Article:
Comprehensive Care for Inherited Kidney Disease in Children

Genetic information is the body’s software or biological code. A missing gene in that code can harm kidney function and cause a variety of kidney disorders.

University Hospitals Rainbow Babies & Children's Hospital's Center for Children with Inherited Kidney Diseases offers direct access to leading pediatric genetics experts who remain focused on investigating genetic kidney problems. Our facility is uniquely equipped to diagnose and manage kidney diseases and kidney disorders, which are present at birth or become evident later in childhood.

The inherited kidney diseases we treat include

  • Alport syndrome
  • Bartter syndrome
  • Nephrogenic diabetes insipidus
  • Gitelman syndrome
  • Polycystic kidney diseases (PKD): autosomal recessive polycystic kidney disease (ARPKD) and autosomal dominant polycystic kidney disease (ADPKD)
  • Liddle's syndrome
  • Lowe syndrome
  • Renal tubular acidosis
  • Rare inherited stone disorders such as Dents disease

The Center for Children with Inherited Kidney Diseases is the only center of its kind in Northeast Ohio to offer all the benefits of the following:

  • Fellowship-trained pediatric nephrologists who have broad experience in diagnosing and managing the most complex and rare inherited kidney problems in children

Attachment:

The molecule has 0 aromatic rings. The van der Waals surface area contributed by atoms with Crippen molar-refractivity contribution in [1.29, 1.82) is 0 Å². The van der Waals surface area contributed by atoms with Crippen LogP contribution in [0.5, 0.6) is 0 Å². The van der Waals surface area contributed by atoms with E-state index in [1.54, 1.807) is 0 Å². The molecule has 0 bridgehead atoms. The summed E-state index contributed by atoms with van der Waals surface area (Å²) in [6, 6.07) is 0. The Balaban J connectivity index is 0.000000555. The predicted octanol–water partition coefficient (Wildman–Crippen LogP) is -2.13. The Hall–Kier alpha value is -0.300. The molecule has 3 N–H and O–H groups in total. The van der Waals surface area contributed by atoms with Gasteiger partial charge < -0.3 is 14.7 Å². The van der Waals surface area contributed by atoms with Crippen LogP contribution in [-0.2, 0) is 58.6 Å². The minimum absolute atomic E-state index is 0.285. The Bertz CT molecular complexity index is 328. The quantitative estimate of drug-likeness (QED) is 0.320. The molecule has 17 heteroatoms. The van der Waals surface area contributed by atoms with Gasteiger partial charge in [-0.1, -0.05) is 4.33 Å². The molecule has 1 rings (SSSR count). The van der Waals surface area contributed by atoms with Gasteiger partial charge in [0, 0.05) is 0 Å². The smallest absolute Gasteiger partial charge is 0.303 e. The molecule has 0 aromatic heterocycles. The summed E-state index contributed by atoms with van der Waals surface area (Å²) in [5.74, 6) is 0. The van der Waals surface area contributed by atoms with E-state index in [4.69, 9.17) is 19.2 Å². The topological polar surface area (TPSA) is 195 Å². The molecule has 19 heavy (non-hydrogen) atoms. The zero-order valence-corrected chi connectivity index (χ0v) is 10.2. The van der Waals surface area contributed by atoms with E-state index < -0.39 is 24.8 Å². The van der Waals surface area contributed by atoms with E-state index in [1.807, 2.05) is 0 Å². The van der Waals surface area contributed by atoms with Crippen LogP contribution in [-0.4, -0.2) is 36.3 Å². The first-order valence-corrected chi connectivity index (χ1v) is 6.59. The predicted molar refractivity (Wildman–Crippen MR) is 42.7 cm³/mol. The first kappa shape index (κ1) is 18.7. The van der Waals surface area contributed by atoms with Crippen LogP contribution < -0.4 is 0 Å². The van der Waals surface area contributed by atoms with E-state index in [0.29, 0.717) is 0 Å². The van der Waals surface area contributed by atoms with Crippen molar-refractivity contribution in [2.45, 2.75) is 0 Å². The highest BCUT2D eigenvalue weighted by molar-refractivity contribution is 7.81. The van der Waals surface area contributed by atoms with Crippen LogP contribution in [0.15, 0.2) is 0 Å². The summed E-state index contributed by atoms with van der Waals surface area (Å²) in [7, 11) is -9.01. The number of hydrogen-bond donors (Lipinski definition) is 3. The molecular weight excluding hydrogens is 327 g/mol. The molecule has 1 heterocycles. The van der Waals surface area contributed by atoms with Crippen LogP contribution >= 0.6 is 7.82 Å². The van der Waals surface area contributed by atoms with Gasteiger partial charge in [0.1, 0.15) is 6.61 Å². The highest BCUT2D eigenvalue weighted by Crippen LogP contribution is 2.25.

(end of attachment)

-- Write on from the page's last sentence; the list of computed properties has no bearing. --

• Access to advanced genetics practice through the Center for Human Genetics, a joint venture of UH and Case Western Reserve University School of Medicine that provides specialized testing and genetic counseling for young patients and families at risk for genetic kidney problems
  • Opportunities to participate in novel research studies, with a special focus on polycystic kidney disease (PKD)

Specialized Care for PKD

Our center provides advanced care for patients with PKD, a condition characterized by cysts that form in the kidney. These cysts cause the kidneys to enlarge and work inefficiently. In the most severe cases, the kidneys eventually shut down, requiring the patient to receive dialysis or a transplant.

As the most common type of inherited kidney disease, PKD appears in two major forms:

  • Autosomal dominant polycystic kidney disease (ADPKD) affects approximately one in 500 individuals, and can present at any age from infancy through adulthood. Though it is life threatening, it can often be successfully managed over a lifetime, depending on the severity.
  • Autosomal recessive polycystic kidney disease (ARPKD) is a relatively rare genetic disorder that affects one in 20,000 children. Most patients are diagnosed soon after birth. While it is a life-threatening condition, multidisciplinary care that includes neonatology support can help patients survive into childhood and adulthood.

UH Rainbow Babies & Children's Hospital is at the forefront of PKD diagnosis and treatment. With a high concentration of PKD cases each year, our nephrology team gains vital experience-based knowledge with each new diagnosis.

In addition, we have ongoing research studies focused on improving treatment for PKD.